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The Truman Presidency

Module 26
Trumans Domestic Issues
Postwar America
- Following WWII many Americans feared a return to economic depression, but
incomes were up and many Americans had saved money due to rationing and
consumer spending exploded.
- American standard of living surged and by 1950 was the highest of any people in history.
- The GI Bill is passed in 1944 to help veterans transition back to civilian life.
- It provided government funding that paid for veterans to get a college education. More than 2
million vets took advantage and started a boom in higher education.
- The bill also provided money for low interest home and business loans.
- Leads to the growth of suburbs, car culture and increasingly racially divided inner cities.
- This focus on education and economic investment stimulated economic growth.
- The Baby Boom
- Confidence in the postwar economy leads to an explosion in marriages and births. Women
marry younger and have more children.
- These children will have a large impact on social institutions as they reach maturity.
Postwar Politics
- President Harry S. Truman will attempt to continue many of FDRs New Deal
programs, but will face significant conservative resistance.
- Employment Act of 1946 - Trumans attempt to continue full employment, but it is watered
down by a Republican controlled Congress.
- Truman will be the first modern president to use executive orders to challenge segregation.
- In 1948 Truman ordered the end of segregation of all government offices and the
- Republicans in Congress will successfully push for the addition of the 22nd amendment to the
Constitution which limits the president to two terms of office.
- The Taft-Hartley Act of 1947 - passed over the veto of Truman, the
Taft-Hartley bill was pro-business and anti-union.
- Prohibited Closed Shops (workers being required to join a union before being hired) and
created Right to work (Workers were not forced to join a union once hired.)
- The legislation also greatly limited the ability of labor unions to strike and support workers from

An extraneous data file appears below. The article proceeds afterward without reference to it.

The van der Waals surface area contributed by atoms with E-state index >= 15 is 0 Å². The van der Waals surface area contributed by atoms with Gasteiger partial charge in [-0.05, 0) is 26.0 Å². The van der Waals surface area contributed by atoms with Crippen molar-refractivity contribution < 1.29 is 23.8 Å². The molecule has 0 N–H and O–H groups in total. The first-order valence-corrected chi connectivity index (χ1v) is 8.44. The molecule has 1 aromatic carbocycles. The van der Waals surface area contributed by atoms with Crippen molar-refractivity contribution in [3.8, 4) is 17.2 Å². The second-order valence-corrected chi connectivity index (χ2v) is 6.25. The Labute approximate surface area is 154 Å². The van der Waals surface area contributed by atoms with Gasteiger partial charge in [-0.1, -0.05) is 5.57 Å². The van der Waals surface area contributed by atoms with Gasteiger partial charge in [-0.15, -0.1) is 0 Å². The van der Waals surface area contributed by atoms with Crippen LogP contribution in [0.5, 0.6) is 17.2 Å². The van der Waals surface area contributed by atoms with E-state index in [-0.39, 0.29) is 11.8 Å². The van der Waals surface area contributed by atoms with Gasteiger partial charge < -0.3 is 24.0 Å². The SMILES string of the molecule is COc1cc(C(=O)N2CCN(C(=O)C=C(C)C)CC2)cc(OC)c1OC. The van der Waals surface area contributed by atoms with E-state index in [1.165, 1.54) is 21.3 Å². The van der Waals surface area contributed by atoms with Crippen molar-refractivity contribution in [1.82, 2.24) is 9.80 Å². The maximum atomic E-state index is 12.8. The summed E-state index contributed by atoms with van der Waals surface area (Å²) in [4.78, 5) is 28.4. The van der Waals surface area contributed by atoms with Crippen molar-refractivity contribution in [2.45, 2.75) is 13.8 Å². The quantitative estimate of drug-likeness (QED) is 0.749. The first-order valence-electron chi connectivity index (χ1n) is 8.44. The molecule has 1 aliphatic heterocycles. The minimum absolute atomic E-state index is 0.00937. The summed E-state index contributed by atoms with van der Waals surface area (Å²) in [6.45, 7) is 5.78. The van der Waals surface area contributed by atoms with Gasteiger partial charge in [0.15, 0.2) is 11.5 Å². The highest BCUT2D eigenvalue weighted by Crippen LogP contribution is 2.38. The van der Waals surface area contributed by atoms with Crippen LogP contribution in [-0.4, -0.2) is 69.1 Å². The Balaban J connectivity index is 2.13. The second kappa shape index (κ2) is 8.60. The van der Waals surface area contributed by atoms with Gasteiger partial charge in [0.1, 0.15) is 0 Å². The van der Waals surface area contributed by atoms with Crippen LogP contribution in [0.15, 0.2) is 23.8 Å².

other industries who were striking.
The Election of
- Republicans nominate George
Dewey, who is expected to win in
a landslide, but does little to
- Truman campaigned vigorously
against the do nothing
Congress, and successfully
defeats Dewey.
The Fair Deal
- After his election, Truman will pursue and aggressive progressive agenda.
- Included national health insurance, federal aid for education, civil rights legislation, funds for
public housing and a new farm program.
- Republicans in Congress will stymie virtually all of this legislation and only a
few portions, such as increased minimum wage will pass.
- This failure is the result of Trumans hostile relationship with Congress (and conservative in his
own party over issues of civil rights) and the pressing foreign policy issues resulting from the
Cold War.
Truman and the Cold War
The Origins of the Cold War
- The Cold War will dominate American foreign policy for the next 50 years.
- The Cold War refers to the intense rivalry between two nations (the United States and the
Soviet Union) and two economic systems (capitalism and communism).
- The war will be largely diplomatic, but the world will come dangerously close to nuclear war on
several occasions.
- US-Soviet relations were traditionally poor, however during WWII both nations
had set aside their differences and acted as allies against Nazi Germany.
- However, fractures emerged even before the end of the war. The Yalta and
Potsdam conferences showed that the two sides had very different views on
how the world should be set up.